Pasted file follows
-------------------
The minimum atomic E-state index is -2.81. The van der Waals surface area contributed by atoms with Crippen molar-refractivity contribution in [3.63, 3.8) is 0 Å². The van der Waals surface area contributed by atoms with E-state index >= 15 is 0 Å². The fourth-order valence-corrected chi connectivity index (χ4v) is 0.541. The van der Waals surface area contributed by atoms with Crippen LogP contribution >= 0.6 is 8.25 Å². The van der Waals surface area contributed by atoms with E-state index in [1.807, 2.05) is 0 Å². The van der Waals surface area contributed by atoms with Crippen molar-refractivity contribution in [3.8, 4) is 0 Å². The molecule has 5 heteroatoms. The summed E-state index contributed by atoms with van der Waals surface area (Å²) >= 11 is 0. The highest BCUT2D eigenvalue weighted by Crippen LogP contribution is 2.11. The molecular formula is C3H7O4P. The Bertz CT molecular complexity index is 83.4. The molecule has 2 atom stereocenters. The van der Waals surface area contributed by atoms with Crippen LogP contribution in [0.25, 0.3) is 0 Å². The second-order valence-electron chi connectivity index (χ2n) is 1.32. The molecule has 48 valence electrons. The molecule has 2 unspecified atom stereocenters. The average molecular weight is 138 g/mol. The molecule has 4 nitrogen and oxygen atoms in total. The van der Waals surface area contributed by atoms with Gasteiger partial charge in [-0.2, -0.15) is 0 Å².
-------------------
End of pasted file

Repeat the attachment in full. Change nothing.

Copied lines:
The minimum atomic E-state index is -2.81. The van der Waals surface area contributed by atoms with Crippen molar-refractivity contribution in [3.63, 3.8) is 0 Å². The van der Waals surface area contributed by atoms with E-state index >= 15 is 0 Å². The fourth-order valence-corrected chi connectivity index (χ4v) is 0.541. The van der Waals surface area contributed by atoms with Crippen LogP contribution >= 0.6 is 8.25 Å². The van der Waals surface area contributed by atoms with E-state index in [1.807, 2.05) is 0 Å². The van der Waals surface area contributed by atoms with Crippen molar-refractivity contribution in [3.8, 4) is 0 Å². The molecule has 5 heteroatoms. The summed E-state index contributed by atoms with van der Waals surface area (Å²) >= 11 is 0. The highest BCUT2D eigenvalue weighted by Crippen LogP contribution is 2.11. The molecular formula is C3H7O4P. The Bertz CT molecular complexity index is 83.4. The molecule has 2 atom stereocenters. The van der Waals surface area contributed by atoms with Crippen LogP contribution in [0.25, 0.3) is 0 Å². The second-order valence-electron chi connectivity index (χ2n) is 1.32. The molecule has 48 valence electrons. The molecule has 2 unspecified atom stereocenters. The average molecular weight is 138 g/mol. The molecule has 4 nitrogen and oxygen atoms in total. The van der Waals surface area contributed by atoms with Gasteiger partial charge in [-0.2, -0.15) is 0 Å².